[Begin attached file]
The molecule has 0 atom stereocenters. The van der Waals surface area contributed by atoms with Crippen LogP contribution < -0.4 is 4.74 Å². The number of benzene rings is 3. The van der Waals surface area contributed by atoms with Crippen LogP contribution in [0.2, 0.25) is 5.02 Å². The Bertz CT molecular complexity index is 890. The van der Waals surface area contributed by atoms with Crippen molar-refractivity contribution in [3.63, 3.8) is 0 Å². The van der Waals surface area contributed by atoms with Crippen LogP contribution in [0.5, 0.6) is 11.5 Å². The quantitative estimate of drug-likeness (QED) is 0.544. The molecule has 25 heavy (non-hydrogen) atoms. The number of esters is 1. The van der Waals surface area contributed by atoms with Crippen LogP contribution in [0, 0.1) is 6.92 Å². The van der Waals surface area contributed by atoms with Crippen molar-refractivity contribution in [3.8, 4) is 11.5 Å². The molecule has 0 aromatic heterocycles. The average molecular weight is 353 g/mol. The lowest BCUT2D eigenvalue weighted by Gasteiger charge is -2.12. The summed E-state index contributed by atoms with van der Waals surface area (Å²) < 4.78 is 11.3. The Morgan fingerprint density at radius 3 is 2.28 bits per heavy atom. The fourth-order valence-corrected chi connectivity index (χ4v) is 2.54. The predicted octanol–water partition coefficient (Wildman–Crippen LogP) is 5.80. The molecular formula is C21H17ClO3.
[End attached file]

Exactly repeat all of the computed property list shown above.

The molecule has 0 atom stereocenters. The van der Waals surface area contributed by atoms with Crippen LogP contribution < -0.4 is 4.74 Å². The number of benzene rings is 3. The van der Waals surface area contributed by atoms with Crippen LogP contribution in [0.2, 0.25) is 5.02 Å². The Bertz CT molecular complexity index is 890. The van der Waals surface area contributed by atoms with Crippen molar-refractivity contribution in [3.63, 3.8) is 0 Å². The van der Waals surface area contributed by atoms with Crippen LogP contribution in [0.5, 0.6) is 11.5 Å². The quantitative estimate of drug-likeness (QED) is 0.544. The molecule has 25 heavy (non-hydrogen) atoms. The number of esters is 1. The van der Waals surface area contributed by atoms with Crippen LogP contribution in [0, 0.1) is 6.92 Å². The van der Waals surface area contributed by atoms with Crippen molar-refractivity contribution in [3.8, 4) is 11.5 Å². The molecule has 0 aromatic heterocycles. The average molecular weight is 353 g/mol. The lowest BCUT2D eigenvalue weighted by Gasteiger charge is -2.12. The summed E-state index contributed by atoms with van der Waals surface area (Å²) < 4.78 is 11.3. The Morgan fingerprint density at radius 3 is 2.28 bits per heavy atom. The fourth-order valence-corrected chi connectivity index (χ4v) is 2.54. The predicted octanol–water partition coefficient (Wildman–Crippen LogP) is 5.80. The molecular formula is C21H17ClO3.